The Stipps vs The Nhlengethwas

There is a common perception that the Nhlengethwas – whose bedroom window was only 25 metres away from the toilet and bathroom windows – were in the best position to hear and to interpret the screams that came from Oscar’s house. To believe this is a mistake. There is no evidence to support this.

A large part of our book is dedicated to analyzing the acoustic evidence in order to, among others, answer the following two questions:

  1. Who would have heard the screams emanating from the toilet or bathroom the best, i.e the loudest and the clearest? The Nhlengethwas or the Stipps?
  2. Could the Nhlengethwas have been wrong in that they confused a woman’s screams for a man’s crying?

In our analysis we took the following into account:

  • The Stipps slept with both their balcony doors open. The Nhlengethwas’ bedroom windows were closed and covered with horizontal wooden blinds – closed so tightly that no outside light could get in.
  • The Stipps listened to the screams while standing outside on their balconies facing the direction of Oscar’s house. The Nhlengethwas heard the screams/cries only within the closed confines of their bedroom and only after they pulled the blinds aside to look what was going on outside.
  • The Stipps had a perpendicular unobstructed line of sight to the toilet and bathroom windows. The Nhlengethwas had a very oblique line of sight (about 70 degrees to the perpendicular) to the toilet window that was partially obstructed by a balcony.
  • To reach the Stipps the sounds of Reeva screaming in the toilet had to travel through one closed window and then a distance of 72 meters. To reach the Nhlengethwas the screams had to travel 25 meters through two closed windows (one of which was covered with closed wooden blinds).

In the book you’ll see the results of our research, analysis and sound mapping that lead to the following conclusions:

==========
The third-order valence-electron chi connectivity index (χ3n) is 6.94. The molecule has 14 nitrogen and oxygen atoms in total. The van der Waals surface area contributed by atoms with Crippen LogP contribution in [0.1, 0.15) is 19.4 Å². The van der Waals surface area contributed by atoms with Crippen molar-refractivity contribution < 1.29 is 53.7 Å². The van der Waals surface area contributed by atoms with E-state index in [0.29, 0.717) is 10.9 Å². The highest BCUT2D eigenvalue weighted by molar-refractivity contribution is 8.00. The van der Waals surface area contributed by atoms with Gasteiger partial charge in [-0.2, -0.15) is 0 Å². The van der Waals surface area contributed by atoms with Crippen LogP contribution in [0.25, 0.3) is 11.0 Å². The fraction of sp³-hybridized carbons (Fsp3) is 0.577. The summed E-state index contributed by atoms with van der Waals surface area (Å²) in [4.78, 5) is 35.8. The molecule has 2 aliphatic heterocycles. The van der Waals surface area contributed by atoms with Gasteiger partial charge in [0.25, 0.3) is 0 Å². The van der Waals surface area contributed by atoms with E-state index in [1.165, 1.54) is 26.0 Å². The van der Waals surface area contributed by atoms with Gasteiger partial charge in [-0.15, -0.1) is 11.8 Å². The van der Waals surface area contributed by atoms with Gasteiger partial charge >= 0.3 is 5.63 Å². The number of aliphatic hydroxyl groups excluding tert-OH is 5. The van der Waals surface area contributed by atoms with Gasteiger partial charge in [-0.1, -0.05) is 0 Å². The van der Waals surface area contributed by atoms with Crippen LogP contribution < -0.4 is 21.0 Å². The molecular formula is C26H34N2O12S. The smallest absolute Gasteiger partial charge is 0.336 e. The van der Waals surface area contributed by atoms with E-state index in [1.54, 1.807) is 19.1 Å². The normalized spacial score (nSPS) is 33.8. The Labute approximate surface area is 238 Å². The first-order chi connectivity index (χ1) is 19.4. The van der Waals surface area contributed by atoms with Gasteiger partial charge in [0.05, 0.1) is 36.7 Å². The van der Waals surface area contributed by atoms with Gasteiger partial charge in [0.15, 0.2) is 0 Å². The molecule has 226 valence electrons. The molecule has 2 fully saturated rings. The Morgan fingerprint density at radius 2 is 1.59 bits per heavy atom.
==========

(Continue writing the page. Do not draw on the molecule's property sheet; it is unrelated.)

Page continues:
• Irrespective of who screamed the Stipps would have heard the screams at least three times louder than the Nhlengethwas.
  • The frequency distribution of the acoustic profile of the scream that the Nhlengethwas heard would have been significantly more “modified” than what the Stipps were exposed to. In essence a typically high pitch female scream would have sounded less like a female scream to the Nhlengethwas than to the Stipps.
  • Even Mr Johnson would have heard the screams louder and clearer than the Nhlengethwas.

In addition one must also consider that:

  • The Stipps’ testimonies that they heard a woman scream before the “second sounds” at about 03:17 is conclusively corroborated by the testimonies of Mr Johnson and Mrs Burger.
  • Mrs Motshuane does not conclusively corroborate the Nhlengethwas’ testimony. In our book we elaborate more on why we say this.
  • Mrs Van der Merwe didn’t hear the same screams that the Nhlengethwas testified they heard. Read more here.

This leads us to the most likely scenario:

  • If a mistake was made in the identification of the screaming then that mistake was much more likely made by the Nhlengethwas and not the Stipps.

Why then did the court side with the Nhlengethwas?